However, strong and severe thunderstorms have formed across the the Ohio River Valley, and this activity will move towards our area later this afternoon after 3:00 p.m. and continue through 8:00 p.m.
This afternoon, the chance of isolated to scattered storms will continue, and a few strong storms may result in brief gusts of up to 60 miles per hour, the weather service said.
Flash flooding is the biggest concern.
"The risk of severe weather is lower in southeastern CT, but it can't be ruled out", Meteorologist Scot Haney said.
On Tuesday, there's a 20 percent chance of showers before 1 p.m., with a high near 78 and a low of about 57.
As the National Weather Service said this morning in their forecast discussion, this is a day to really be "weather aware".
As we reach the start of the work week, there's a chance of showers throughout the week, with temperatures in the upper 70s.
Update: An updated hazardous weather outlook issued by the National Weather Service at 10:16 a.m. warns an isolated tornado could not be ruled out, "mainly north and west of New York City".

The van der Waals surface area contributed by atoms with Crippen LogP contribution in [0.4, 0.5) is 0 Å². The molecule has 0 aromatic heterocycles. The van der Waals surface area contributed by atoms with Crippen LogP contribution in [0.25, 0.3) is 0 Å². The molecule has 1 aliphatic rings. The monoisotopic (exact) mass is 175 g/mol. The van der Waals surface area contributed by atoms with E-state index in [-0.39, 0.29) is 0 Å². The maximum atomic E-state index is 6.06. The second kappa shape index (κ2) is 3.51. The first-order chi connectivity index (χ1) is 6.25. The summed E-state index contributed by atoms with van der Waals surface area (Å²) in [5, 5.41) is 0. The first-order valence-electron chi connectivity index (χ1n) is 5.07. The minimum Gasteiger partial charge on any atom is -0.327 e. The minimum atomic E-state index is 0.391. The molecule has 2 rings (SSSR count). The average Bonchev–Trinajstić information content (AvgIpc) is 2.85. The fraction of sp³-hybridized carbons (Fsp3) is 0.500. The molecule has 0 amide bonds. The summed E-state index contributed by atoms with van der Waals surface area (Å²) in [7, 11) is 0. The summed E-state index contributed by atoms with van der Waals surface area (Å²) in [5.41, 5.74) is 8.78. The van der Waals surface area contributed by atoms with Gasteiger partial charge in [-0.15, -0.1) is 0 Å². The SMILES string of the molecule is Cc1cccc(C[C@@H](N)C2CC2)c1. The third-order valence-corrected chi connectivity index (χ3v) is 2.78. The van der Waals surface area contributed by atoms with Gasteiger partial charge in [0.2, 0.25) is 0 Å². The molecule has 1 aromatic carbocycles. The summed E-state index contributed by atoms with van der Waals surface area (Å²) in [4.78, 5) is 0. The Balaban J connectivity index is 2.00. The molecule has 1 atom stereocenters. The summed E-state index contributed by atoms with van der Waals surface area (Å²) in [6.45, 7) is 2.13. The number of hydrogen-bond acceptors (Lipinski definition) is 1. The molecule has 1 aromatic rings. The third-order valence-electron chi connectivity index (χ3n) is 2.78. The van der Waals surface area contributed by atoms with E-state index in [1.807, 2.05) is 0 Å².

A few of those storms could be strong to severe and are capable of producing small hail.
Most of Upstate south of I-90 could see thunderstorms with damaging winds.
As is typical behind an MCS, we're now in an area of more stable air, so the rain is gone and we even have some sunshine in spots.
The extended forecast calls for a break in the rain until Saturday, when showers are possible in the afternoon, according to the weather service. Forecast models suggest that the front will shift back south through the afternoon, crossing through the District this evening, stalling south of the region Wednesday morning. Remain alert for severe thunderstorms, mainly between 4 PM and 11 PM especially for eastern PA and NJ.